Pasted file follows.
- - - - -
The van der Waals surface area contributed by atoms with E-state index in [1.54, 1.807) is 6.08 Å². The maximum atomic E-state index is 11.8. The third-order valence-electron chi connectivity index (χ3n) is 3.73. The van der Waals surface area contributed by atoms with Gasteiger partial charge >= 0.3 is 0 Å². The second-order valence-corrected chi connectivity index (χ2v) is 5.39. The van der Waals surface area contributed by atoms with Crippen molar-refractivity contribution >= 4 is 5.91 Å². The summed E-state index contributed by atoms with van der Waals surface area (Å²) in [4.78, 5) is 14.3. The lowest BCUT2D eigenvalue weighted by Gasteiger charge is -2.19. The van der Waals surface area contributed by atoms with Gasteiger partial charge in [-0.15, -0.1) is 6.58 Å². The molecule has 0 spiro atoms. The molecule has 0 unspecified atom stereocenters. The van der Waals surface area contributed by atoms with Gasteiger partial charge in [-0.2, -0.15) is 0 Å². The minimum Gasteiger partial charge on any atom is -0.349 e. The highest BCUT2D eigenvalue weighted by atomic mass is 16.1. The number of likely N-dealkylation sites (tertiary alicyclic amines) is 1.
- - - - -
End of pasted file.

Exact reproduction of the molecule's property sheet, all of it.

The van der Waals surface area contributed by atoms with E-state index in [1.54, 1.807) is 6.08 Å². The maximum atomic E-state index is 11.8. The third-order valence-electron chi connectivity index (χ3n) is 3.73. The van der Waals surface area contributed by atoms with Gasteiger partial charge >= 0.3 is 0 Å². The second-order valence-corrected chi connectivity index (χ2v) is 5.39. The van der Waals surface area contributed by atoms with Crippen molar-refractivity contribution >= 4 is 5.91 Å². The summed E-state index contributed by atoms with van der Waals surface area (Å²) in [4.78, 5) is 14.3. The lowest BCUT2D eigenvalue weighted by Gasteiger charge is -2.19. The van der Waals surface area contributed by atoms with Gasteiger partial charge in [-0.15, -0.1) is 6.58 Å². The molecule has 0 spiro atoms. The molecule has 0 unspecified atom stereocenters. The van der Waals surface area contributed by atoms with Gasteiger partial charge in [-0.2, -0.15) is 0 Å². The minimum Gasteiger partial charge on any atom is -0.349 e. The highest BCUT2D eigenvalue weighted by atomic mass is 16.1. The number of likely N-dealkylation sites (tertiary alicyclic amines) is 1.